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Vowels History, Family Crest & Coats of Arms


Origins Available: English , Scottish


The Vowels family saga is rooted in the people of the Pictish Clan of ancient Scotland. The Vowels family lived in the place called Foulzie in the parish of King Edward in the county of Aberdeen. The surname Vowels belongs to the category of habitation names, which are derived from pre-existing names for towns, villages, parishes, or farmsteads.


Early Origins of the Vowels family


The surname Vowels was first found in Aberdeenshire (Gaelic: Siorrachd Obar Dheathain), a historic county, and present day Council Area of Aberdeen at Foulzie. James Fowlie was listed in Bartholl Chapell in 1741. [1]CITATION[CLOSE]
Black, George F., The Surnames of Scotland Their Origin, Meaning and History. New York: New York Public Library, 1946. Print. (ISBN 0-87104-172-3)
Further to the south in Greenhow in the North Riding of Yorkshire, the Foulis family gained a family seat during the reign of James I. Originally held by the D'Arcys, that family had lost the lands during the reign of Henry VIII when it was reverted to the crown. [2]CITATION[CLOSE]
Lewis, Samuel, A Topographical Dictionary of England. Institute of Historical Research, 1848, Print.

Nearby, in Ingleby-Greenhow, the family of Foulis bought the lands from the Eures. From this branch , Henry Foulis, the historian and divine, was born at Ingleby manor-house in the middle of the 17th century. "The parish is now almost exclusively the property of Sir William Foulis, Bart., who is lord of the manor. Ingleby manor-house, the seat of Sir William Foulis, is a stately mansion of stone, finely situated on an eminence; it contains some oak carvings, and an ancient portrait of Queen Elizabeth." [2]CITATION[CLOSE]
Lewis, Samuel, A Topographical Dictionary of England. Institute of Historical Research, 1848, Print.


Early History of the Vowels family


This web page shows only a small excerpt of our Vowels research.
Another 202 words (14 lines of text) covering the years 1198, 1248, 1295, 1305, 1422, 1429, 1469, 1486, 1552, 1688, 1645, 1711, 1638, 1669, 1634, 1626, 1629, 1800 and 1654 are included under the topic Early Vowels History in all our PDF Extended History products and printed products wherever possible.

Vowels Spelling Variations


Prior to the invention of the printing press in the last hundred years, documents were basically unique. Names were written according to sound, and often appeared differently each time they were recorded. Spelling variations of the name Vowels include Fowlie, Fowley, Fowlis, Foulis and others.

Early Notables of the Vowels family (pre 1700)


Notable amongst the Clan at this time was Sir James Foulis, Lord Colinton (d. 1688), a Scottish judge; and his eldest son, James Foulis, Lord Reidfurd (1645?-1711), a Scottish judge; Henry Foulis (1638-1669), an English academic theologian and controversial author; Sir Alexander Foulis, made a Baronet June 7th 1634; Sir David...
Another 68 words (5 lines of text) are included under the topic Early Vowels Notables in all our PDF Extended History products and printed products wherever possible.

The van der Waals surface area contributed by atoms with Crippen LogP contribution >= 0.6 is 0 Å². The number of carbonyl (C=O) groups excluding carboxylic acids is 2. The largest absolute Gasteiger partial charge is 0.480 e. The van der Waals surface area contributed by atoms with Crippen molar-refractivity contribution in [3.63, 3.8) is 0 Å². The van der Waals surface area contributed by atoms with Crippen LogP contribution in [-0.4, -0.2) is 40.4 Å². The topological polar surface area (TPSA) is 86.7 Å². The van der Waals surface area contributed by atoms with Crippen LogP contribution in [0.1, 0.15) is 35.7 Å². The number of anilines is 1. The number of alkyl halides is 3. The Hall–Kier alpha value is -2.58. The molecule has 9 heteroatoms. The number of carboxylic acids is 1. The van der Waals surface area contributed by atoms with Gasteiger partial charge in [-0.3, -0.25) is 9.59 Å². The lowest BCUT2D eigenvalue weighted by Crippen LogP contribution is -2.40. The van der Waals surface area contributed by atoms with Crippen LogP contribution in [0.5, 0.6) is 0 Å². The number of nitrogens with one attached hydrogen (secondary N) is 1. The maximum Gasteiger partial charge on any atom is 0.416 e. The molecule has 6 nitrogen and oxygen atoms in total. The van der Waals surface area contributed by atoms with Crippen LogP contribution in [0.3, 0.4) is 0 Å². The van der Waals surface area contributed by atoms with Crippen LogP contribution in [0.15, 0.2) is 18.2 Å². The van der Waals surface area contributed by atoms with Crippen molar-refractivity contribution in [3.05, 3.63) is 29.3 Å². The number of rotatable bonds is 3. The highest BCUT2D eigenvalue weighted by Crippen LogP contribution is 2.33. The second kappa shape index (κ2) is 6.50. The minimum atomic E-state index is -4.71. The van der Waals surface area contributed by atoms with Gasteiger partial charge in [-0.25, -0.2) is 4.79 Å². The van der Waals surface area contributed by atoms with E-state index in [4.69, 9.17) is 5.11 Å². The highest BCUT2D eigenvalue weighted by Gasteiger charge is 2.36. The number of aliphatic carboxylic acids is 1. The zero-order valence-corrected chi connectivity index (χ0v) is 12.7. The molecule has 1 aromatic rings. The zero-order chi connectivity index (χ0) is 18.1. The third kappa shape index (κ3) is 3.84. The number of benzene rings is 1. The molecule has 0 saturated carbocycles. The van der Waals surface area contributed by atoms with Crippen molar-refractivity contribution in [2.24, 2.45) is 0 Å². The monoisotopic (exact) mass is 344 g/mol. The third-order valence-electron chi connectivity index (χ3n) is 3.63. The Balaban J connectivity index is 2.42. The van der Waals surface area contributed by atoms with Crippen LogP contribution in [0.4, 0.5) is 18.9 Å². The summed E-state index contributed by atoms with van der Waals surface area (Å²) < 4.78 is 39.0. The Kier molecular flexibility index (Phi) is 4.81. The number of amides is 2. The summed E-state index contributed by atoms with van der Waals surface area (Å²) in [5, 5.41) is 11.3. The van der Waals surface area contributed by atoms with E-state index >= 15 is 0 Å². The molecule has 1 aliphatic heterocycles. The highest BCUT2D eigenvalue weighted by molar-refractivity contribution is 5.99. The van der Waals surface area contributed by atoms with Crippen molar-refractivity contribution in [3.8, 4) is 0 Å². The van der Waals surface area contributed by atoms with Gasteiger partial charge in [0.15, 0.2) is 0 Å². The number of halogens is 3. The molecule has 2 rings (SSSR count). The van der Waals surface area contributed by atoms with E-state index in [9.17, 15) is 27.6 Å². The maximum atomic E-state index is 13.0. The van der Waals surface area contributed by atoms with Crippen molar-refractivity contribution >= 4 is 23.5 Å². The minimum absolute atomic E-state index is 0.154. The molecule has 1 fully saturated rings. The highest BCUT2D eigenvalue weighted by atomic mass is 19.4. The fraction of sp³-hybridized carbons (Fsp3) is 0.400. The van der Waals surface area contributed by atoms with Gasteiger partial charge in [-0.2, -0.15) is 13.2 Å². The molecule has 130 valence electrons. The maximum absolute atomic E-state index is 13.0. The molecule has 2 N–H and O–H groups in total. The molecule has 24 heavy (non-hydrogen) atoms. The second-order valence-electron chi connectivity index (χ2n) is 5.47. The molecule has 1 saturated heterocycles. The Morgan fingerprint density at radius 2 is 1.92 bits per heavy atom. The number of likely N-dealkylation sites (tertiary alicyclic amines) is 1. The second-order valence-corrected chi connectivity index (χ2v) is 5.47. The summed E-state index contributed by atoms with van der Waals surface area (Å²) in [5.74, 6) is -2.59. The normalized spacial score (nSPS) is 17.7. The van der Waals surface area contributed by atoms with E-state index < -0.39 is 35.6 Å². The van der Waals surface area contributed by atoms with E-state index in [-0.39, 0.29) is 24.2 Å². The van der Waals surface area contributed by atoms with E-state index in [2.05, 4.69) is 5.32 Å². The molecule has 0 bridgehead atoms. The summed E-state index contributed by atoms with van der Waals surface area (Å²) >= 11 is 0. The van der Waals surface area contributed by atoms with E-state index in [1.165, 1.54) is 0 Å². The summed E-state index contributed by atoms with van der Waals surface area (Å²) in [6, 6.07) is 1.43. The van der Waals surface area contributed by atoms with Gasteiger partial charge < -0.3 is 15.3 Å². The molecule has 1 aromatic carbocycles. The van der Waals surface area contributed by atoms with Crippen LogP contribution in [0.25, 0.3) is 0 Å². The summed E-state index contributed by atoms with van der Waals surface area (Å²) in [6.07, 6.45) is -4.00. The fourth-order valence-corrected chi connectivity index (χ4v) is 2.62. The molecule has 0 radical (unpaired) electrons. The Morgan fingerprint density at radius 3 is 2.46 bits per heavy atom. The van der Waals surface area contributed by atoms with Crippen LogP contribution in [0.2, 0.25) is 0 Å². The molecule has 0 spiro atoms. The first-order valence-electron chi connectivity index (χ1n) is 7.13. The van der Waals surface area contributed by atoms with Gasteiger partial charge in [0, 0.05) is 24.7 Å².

Migration of the Vowels family to Ireland


Some of the Vowels family moved to Ireland, but this topic is not covered in this excerpt. More information about their life in Ireland is included in all our PDF Extended History products and printed products wherever possible.

Migration of the Vowels family to the New World and Oceana


The freedom of the North American colonies was enticing, and many Scots left to make the great crossing. It was a long and hard journey, but its reward was a place where there was more land than people and tolerance was far easier to come by. Many of these people came together to fight for a new nation in the American War of Independence, while others remained loyal to the old order as United Empire Loyalists. The ancestors of Scots in North America have recovered much of this heritage in the 20th century through Clan societies and other such organizations. A search of immigration and passenger lists revealed many important and early immigrants to North America bearing the name of Vowels: James Foulis, who came to Boston in 1684; Robert Foulis, who settled in Halifax, N.S. in 1819; Thomas Foulis, who came to Nova Scotia in 1839; George and Barbara McKay Foulis, who came to Nova Scotia in 1852.

The Vowels Motto


The motto was originally a war cry or slogan. Mottoes first began to be shown with arms in the 14th and 15th centuries, but were not in general use until the 17th century. Thus the oldest coats of arms generally do not include a motto. Mottoes seldom form part of the grant of arms: Under most heraldic authorities, a motto is an optional component of the coat of arms, and can be added to or changed at will; many families have chosen not to display a motto.

Motto: Mente manuque praesto
Motto Translation: Ready with heart and hand.


Vowels Family Crest Products



See Also



Citations


  1. ^ Black, George F., The Surnames of Scotland Their Origin, Meaning and History. New York: New York Public Library, 1946. Print. (ISBN 0-87104-172-3)
  2. ^ Lewis, Samuel, A Topographical Dictionary of England. Institute of Historical Research, 1848, Print.


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